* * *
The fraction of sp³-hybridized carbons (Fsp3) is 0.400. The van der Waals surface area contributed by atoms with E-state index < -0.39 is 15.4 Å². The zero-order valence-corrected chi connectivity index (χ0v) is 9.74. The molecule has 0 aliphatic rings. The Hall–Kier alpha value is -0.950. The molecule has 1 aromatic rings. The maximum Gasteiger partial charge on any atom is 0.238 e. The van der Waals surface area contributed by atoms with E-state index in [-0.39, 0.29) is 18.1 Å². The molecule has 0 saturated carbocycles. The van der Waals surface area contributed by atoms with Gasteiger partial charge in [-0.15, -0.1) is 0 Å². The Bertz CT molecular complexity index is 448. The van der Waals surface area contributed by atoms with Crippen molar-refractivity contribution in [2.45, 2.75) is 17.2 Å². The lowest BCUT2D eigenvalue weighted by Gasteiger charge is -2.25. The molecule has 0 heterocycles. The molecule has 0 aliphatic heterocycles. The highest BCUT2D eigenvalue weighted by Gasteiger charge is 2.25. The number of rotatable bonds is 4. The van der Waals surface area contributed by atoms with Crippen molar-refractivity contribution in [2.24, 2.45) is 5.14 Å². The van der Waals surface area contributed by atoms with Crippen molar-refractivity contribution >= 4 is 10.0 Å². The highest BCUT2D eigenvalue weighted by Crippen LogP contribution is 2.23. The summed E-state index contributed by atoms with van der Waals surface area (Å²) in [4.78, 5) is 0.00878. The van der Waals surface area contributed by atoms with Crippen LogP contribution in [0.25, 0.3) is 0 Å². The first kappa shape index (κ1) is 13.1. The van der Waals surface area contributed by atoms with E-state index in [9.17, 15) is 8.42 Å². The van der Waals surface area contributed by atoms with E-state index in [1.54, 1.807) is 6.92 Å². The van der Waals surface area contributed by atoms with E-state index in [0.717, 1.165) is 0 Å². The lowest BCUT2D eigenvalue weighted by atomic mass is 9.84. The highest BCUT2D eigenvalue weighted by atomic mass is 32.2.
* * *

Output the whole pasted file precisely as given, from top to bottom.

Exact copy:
The fraction of sp³-hybridized carbons (Fsp3) is 0.400. The van der Waals surface area contributed by atoms with E-state index < -0.39 is 15.4 Å². The zero-order valence-corrected chi connectivity index (χ0v) is 9.74. The molecule has 0 aliphatic rings. The Hall–Kier alpha value is -0.950. The molecule has 1 aromatic rings. The maximum Gasteiger partial charge on any atom is 0.238 e. The van der Waals surface area contributed by atoms with E-state index in [-0.39, 0.29) is 18.1 Å². The molecule has 0 saturated carbocycles. The van der Waals surface area contributed by atoms with Gasteiger partial charge in [-0.15, -0.1) is 0 Å². The Bertz CT molecular complexity index is 448. The van der Waals surface area contributed by atoms with Crippen molar-refractivity contribution in [2.45, 2.75) is 17.2 Å². The lowest BCUT2D eigenvalue weighted by Gasteiger charge is -2.25. The molecule has 0 heterocycles. The molecule has 0 aliphatic heterocycles. The highest BCUT2D eigenvalue weighted by Gasteiger charge is 2.25. The number of rotatable bonds is 4. The van der Waals surface area contributed by atoms with Crippen molar-refractivity contribution in [2.24, 2.45) is 5.14 Å². The van der Waals surface area contributed by atoms with Crippen molar-refractivity contribution >= 4 is 10.0 Å². The highest BCUT2D eigenvalue weighted by Crippen LogP contribution is 2.23. The summed E-state index contributed by atoms with van der Waals surface area (Å²) in [4.78, 5) is 0.00878. The van der Waals surface area contributed by atoms with Crippen LogP contribution in [0.25, 0.3) is 0 Å². The first kappa shape index (κ1) is 13.1. The van der Waals surface area contributed by atoms with E-state index in [9.17, 15) is 8.42 Å². The van der Waals surface area contributed by atoms with E-state index in [1.54, 1.807) is 6.92 Å². The van der Waals surface area contributed by atoms with E-state index in [0.717, 1.165) is 0 Å². The lowest BCUT2D eigenvalue weighted by atomic mass is 9.84. The highest BCUT2D eigenvalue weighted by atomic mass is 32.2.